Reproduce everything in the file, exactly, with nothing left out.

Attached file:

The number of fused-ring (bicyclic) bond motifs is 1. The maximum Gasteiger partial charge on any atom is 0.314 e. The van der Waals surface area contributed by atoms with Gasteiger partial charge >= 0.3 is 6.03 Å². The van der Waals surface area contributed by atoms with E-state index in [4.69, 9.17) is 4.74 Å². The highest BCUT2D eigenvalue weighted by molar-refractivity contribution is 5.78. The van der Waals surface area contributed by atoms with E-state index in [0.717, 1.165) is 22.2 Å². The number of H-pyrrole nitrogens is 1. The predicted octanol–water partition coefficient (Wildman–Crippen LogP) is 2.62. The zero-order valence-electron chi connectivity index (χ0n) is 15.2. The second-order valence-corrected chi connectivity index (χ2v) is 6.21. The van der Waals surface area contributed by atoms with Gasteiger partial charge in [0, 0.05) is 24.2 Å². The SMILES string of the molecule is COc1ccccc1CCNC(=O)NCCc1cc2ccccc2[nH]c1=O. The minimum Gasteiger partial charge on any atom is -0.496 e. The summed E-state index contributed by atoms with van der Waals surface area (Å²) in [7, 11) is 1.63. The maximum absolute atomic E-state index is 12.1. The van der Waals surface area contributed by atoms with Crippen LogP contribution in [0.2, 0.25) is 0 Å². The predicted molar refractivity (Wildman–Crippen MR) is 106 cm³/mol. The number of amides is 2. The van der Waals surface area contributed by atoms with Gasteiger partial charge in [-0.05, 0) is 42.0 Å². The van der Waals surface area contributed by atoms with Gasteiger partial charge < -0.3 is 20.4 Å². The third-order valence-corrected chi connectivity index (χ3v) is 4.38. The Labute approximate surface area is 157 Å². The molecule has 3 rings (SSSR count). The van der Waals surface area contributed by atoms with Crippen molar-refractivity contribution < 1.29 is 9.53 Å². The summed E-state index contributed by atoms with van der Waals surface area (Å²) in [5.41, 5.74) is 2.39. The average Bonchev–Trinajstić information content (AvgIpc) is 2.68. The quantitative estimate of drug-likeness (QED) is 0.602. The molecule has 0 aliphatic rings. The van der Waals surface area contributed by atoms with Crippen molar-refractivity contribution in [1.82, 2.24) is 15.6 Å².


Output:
The number of fused-ring (bicyclic) bond motifs is 1. The maximum Gasteiger partial charge on any atom is 0.314 e. The van der Waals surface area contributed by atoms with Gasteiger partial charge >= 0.3 is 6.03 Å². The van der Waals surface area contributed by atoms with E-state index in [4.69, 9.17) is 4.74 Å². The highest BCUT2D eigenvalue weighted by molar-refractivity contribution is 5.78. The van der Waals surface area contributed by atoms with E-state index in [0.717, 1.165) is 22.2 Å². The number of H-pyrrole nitrogens is 1. The predicted octanol–water partition coefficient (Wildman–Crippen LogP) is 2.62. The zero-order valence-electron chi connectivity index (χ0n) is 15.2. The second-order valence-corrected chi connectivity index (χ2v) is 6.21. The van der Waals surface area contributed by atoms with Gasteiger partial charge in [0, 0.05) is 24.2 Å². The SMILES string of the molecule is COc1ccccc1CCNC(=O)NCCc1cc2ccccc2[nH]c1=O. The minimum Gasteiger partial charge on any atom is -0.496 e. The summed E-state index contributed by atoms with van der Waals surface area (Å²) in [7, 11) is 1.63. The maximum absolute atomic E-state index is 12.1. The van der Waals surface area contributed by atoms with Crippen LogP contribution in [0.2, 0.25) is 0 Å². The predicted molar refractivity (Wildman–Crippen MR) is 106 cm³/mol. The number of amides is 2. The van der Waals surface area contributed by atoms with Gasteiger partial charge in [-0.05, 0) is 42.0 Å². The van der Waals surface area contributed by atoms with Gasteiger partial charge < -0.3 is 20.4 Å². The third-order valence-corrected chi connectivity index (χ3v) is 4.38. The Labute approximate surface area is 157 Å². The molecule has 3 rings (SSSR count). The van der Waals surface area contributed by atoms with Crippen molar-refractivity contribution < 1.29 is 9.53 Å². The summed E-state index contributed by atoms with van der Waals surface area (Å²) in [5.41, 5.74) is 2.39. The average Bonchev–Trinajstić information content (AvgIpc) is 2.68. The quantitative estimate of drug-likeness (QED) is 0.602. The molecule has 0 aliphatic rings. The van der Waals surface area contributed by atoms with Crippen molar-refractivity contribution in [1.82, 2.24) is 15.6 Å².